And then you buy it, and bite into it, and… thud. Slop. Gloopy sort-of-sauce where the chicken or beef should be. Gristly something or other. What part of the chicken does that chewy thing come from? All I can guarantee is that it’s a part of the chicken that should have been cut off and thrown away before cooking or serving it. Or putting in, say, a pie.

The only commercial brand of pie I buy is called Shamrock and comes from East London. But at my local Karoo Express petrol station shop in Cradock, which sells them, I ask them what their Shamrock fillings are. And the inevitable answer is: “Steak. Pepper steak. Steak en kidney. Curry steak. En Steak Surprise.” Okay, I made up the last one. So, the choice is steak, steak, steak, steak or steak. Drives me absolutely nuts, and every time I’m there I ask them to PLEASE offer us more choice of fillings. It falls on deaf ears. Every time. 🤯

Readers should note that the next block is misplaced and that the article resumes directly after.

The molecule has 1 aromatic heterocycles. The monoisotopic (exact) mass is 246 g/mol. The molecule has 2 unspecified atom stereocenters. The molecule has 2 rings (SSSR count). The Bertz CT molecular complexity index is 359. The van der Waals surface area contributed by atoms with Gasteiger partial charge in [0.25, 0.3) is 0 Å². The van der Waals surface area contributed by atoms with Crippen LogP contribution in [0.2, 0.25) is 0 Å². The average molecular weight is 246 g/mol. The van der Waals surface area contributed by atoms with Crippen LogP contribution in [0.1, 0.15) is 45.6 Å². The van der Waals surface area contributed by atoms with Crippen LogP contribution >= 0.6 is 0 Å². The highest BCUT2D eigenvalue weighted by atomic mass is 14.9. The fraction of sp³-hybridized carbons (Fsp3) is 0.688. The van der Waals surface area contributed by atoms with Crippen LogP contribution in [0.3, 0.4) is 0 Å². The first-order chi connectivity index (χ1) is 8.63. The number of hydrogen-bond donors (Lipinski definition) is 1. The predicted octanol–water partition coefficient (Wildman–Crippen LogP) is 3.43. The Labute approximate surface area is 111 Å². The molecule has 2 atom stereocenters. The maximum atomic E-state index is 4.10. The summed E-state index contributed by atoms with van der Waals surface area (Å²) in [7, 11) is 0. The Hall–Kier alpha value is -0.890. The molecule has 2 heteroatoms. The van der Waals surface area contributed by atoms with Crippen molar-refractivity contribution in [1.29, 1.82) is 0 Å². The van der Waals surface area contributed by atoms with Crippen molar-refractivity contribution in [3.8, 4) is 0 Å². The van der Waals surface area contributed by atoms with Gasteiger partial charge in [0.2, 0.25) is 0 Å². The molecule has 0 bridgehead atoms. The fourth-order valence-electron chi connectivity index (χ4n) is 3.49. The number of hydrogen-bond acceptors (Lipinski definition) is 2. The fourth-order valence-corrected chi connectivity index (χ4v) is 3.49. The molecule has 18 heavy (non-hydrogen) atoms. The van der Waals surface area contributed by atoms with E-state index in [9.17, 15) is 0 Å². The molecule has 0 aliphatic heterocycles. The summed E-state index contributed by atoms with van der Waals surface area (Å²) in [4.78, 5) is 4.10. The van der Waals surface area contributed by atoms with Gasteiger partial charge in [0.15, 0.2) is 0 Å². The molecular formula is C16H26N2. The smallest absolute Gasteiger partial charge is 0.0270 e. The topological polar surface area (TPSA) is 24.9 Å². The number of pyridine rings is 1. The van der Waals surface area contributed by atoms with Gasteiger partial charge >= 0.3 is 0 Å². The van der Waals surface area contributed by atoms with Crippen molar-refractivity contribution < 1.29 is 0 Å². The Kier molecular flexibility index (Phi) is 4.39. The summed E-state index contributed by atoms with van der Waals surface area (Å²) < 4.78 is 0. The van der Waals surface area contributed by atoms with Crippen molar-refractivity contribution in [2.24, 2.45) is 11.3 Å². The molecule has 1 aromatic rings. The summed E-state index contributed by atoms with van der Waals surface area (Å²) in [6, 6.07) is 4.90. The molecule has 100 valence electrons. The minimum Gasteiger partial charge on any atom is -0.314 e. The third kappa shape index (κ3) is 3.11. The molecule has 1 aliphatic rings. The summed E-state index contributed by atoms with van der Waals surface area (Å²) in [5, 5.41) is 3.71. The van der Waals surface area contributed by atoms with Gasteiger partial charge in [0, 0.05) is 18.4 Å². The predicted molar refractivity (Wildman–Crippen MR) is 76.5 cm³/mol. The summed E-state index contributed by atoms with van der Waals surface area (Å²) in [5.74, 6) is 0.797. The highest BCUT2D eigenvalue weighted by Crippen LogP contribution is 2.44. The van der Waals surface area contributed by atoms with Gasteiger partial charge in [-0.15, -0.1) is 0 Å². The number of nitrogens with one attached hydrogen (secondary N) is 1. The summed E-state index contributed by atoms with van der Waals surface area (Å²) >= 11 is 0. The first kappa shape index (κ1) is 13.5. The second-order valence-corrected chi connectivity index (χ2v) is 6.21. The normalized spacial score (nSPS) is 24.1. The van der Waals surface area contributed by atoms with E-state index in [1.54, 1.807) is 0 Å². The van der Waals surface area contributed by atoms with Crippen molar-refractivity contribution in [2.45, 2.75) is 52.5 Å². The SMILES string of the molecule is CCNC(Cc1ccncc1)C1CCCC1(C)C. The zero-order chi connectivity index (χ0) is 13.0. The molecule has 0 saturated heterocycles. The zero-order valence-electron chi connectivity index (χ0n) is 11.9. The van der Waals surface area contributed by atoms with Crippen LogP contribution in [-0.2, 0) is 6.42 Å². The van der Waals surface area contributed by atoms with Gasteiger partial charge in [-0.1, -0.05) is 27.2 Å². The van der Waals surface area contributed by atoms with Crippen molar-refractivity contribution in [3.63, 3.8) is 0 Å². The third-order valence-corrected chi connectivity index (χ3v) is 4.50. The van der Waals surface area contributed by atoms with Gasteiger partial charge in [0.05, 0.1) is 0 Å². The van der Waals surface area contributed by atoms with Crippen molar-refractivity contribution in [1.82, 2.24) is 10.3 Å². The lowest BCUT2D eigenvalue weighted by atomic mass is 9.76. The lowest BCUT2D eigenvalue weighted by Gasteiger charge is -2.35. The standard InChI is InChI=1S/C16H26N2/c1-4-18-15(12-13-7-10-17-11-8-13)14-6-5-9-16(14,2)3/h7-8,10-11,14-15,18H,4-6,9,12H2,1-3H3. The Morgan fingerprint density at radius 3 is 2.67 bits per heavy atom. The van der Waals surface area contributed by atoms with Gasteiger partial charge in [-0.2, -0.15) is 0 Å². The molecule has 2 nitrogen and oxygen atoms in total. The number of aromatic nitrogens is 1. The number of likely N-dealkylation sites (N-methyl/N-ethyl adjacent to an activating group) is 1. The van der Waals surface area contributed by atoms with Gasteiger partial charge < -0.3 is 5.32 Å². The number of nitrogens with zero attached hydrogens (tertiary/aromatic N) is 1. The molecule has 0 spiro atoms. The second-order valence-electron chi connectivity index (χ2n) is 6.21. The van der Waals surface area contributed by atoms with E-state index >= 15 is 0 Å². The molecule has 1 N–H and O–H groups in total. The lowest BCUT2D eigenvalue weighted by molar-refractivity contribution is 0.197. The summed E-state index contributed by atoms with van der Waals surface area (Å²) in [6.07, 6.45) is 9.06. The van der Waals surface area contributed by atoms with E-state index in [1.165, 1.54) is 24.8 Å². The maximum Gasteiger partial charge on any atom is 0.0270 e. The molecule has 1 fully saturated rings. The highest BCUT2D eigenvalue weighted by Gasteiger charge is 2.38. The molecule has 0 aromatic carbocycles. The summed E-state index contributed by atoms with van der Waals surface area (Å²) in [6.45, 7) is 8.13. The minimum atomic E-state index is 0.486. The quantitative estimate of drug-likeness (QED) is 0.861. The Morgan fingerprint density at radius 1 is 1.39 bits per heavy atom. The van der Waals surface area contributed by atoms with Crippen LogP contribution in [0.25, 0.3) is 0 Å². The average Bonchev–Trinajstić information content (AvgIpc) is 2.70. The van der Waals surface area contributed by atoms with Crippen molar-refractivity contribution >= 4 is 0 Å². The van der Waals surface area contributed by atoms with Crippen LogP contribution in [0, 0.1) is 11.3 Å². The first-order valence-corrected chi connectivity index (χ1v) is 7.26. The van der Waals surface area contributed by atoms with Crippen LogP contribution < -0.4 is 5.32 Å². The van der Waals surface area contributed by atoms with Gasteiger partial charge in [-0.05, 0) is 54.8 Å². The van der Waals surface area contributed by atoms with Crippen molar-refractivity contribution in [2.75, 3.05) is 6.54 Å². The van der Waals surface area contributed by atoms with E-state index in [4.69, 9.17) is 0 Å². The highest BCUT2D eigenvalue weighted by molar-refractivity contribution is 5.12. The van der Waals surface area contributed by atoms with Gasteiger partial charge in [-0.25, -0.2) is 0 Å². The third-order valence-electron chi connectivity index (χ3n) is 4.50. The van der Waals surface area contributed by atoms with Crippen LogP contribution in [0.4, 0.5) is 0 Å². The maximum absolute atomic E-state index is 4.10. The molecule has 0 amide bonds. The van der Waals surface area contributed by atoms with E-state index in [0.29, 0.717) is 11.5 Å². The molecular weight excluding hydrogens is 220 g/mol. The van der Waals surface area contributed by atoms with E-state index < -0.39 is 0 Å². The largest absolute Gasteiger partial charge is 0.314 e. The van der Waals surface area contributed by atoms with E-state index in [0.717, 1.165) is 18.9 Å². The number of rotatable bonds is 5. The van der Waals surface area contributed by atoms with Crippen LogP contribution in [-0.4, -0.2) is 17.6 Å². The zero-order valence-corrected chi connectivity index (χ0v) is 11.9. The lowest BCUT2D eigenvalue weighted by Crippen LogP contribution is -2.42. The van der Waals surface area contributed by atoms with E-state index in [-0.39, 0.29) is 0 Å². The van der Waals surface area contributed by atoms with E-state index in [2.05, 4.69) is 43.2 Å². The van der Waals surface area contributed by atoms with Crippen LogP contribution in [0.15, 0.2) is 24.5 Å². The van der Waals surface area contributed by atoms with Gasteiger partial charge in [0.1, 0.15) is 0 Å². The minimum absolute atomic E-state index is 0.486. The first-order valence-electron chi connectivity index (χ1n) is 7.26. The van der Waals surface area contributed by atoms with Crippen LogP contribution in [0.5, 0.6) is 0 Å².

Having said that, the steak in all of them is tender and well-seasoned. So, once a week, that’s breakfast. Now and then they also have chicken, Cornish pasty, and a decent Shamrock sausage roll. But mostly not. I see online that they also have a factory shop in Cape Town now. They used to have a Shamrock chicken curry pie at my local, but that seems to have been cancelled for lack of interest. A pity: it was my favourite Shamrock filling.

I don’t know the Shamrock people, for the record, I’m just giving credit where it’s due.

Read more in Daily Maverick: What’s cooking today: Kreatopita (Greek country pie)